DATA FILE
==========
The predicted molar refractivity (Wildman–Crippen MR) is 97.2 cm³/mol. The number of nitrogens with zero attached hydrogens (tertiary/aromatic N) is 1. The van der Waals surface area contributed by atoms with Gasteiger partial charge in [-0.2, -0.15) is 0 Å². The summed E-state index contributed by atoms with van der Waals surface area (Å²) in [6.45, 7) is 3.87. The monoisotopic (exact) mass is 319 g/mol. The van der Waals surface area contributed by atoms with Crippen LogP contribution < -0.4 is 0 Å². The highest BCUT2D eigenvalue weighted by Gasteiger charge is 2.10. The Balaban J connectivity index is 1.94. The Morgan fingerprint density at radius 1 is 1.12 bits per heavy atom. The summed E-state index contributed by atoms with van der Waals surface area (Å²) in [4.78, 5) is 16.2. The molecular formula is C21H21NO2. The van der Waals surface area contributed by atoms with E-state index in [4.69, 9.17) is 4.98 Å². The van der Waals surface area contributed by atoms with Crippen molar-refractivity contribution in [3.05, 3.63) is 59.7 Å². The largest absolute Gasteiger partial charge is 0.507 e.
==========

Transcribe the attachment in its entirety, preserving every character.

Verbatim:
The predicted molar refractivity (Wildman–Crippen MR) is 97.2 cm³/mol. The number of nitrogens with zero attached hydrogens (tertiary/aromatic N) is 1. The van der Waals surface area contributed by atoms with Gasteiger partial charge in [-0.2, -0.15) is 0 Å². The summed E-state index contributed by atoms with van der Waals surface area (Å²) in [6.45, 7) is 3.87. The monoisotopic (exact) mass is 319 g/mol. The van der Waals surface area contributed by atoms with Crippen LogP contribution < -0.4 is 0 Å². The highest BCUT2D eigenvalue weighted by Gasteiger charge is 2.10. The Balaban J connectivity index is 1.94. The Morgan fingerprint density at radius 1 is 1.12 bits per heavy atom. The summed E-state index contributed by atoms with van der Waals surface area (Å²) in [4.78, 5) is 16.2. The molecular formula is C21H21NO2. The van der Waals surface area contributed by atoms with E-state index in [4.69, 9.17) is 4.98 Å². The van der Waals surface area contributed by atoms with Crippen molar-refractivity contribution in [3.05, 3.63) is 59.7 Å². The largest absolute Gasteiger partial charge is 0.507 e.